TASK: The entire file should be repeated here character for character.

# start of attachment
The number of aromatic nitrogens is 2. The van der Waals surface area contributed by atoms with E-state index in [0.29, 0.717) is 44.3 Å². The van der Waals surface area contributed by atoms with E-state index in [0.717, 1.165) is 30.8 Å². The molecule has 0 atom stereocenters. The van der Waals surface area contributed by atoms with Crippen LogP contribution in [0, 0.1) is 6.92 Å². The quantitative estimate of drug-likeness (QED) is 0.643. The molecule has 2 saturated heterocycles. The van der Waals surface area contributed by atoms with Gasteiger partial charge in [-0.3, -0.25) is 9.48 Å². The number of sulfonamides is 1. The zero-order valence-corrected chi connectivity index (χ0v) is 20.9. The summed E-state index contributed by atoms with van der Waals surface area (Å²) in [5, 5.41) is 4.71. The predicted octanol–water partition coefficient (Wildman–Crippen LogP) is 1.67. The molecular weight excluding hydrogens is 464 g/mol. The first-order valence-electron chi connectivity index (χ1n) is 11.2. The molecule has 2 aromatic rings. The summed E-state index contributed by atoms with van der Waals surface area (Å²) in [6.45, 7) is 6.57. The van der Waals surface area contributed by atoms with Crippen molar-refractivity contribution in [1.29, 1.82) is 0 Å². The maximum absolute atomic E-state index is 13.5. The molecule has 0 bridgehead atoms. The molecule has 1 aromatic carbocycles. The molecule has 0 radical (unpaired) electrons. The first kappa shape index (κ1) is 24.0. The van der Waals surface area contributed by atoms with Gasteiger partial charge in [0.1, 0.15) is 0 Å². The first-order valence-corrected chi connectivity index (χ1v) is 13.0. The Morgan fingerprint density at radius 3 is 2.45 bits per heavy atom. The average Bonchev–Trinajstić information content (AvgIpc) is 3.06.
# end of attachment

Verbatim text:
The number of aromatic nitrogens is 2. The van der Waals surface area contributed by atoms with E-state index in [0.29, 0.717) is 44.3 Å². The van der Waals surface area contributed by atoms with E-state index in [0.717, 1.165) is 30.8 Å². The molecule has 0 atom stereocenters. The van der Waals surface area contributed by atoms with Crippen LogP contribution in [0, 0.1) is 6.92 Å². The quantitative estimate of drug-likeness (QED) is 0.643. The molecule has 2 saturated heterocycles. The van der Waals surface area contributed by atoms with Gasteiger partial charge in [-0.3, -0.25) is 9.48 Å². The number of sulfonamides is 1. The zero-order valence-corrected chi connectivity index (χ0v) is 20.9. The summed E-state index contributed by atoms with van der Waals surface area (Å²) in [5, 5.41) is 4.71. The predicted octanol–water partition coefficient (Wildman–Crippen LogP) is 1.67. The molecular weight excluding hydrogens is 464 g/mol. The first-order valence-electron chi connectivity index (χ1n) is 11.2. The molecule has 2 aromatic rings. The summed E-state index contributed by atoms with van der Waals surface area (Å²) in [6.45, 7) is 6.57. The van der Waals surface area contributed by atoms with Crippen molar-refractivity contribution in [1.29, 1.82) is 0 Å². The maximum absolute atomic E-state index is 13.5. The molecule has 0 bridgehead atoms. The molecule has 1 aromatic carbocycles. The molecule has 0 radical (unpaired) electrons. The first kappa shape index (κ1) is 24.0. The van der Waals surface area contributed by atoms with Gasteiger partial charge in [0.1, 0.15) is 0 Å². The first-order valence-corrected chi connectivity index (χ1v) is 13.0. The Morgan fingerprint density at radius 3 is 2.45 bits per heavy atom. The average Bonchev–Trinajstić information content (AvgIpc) is 3.06.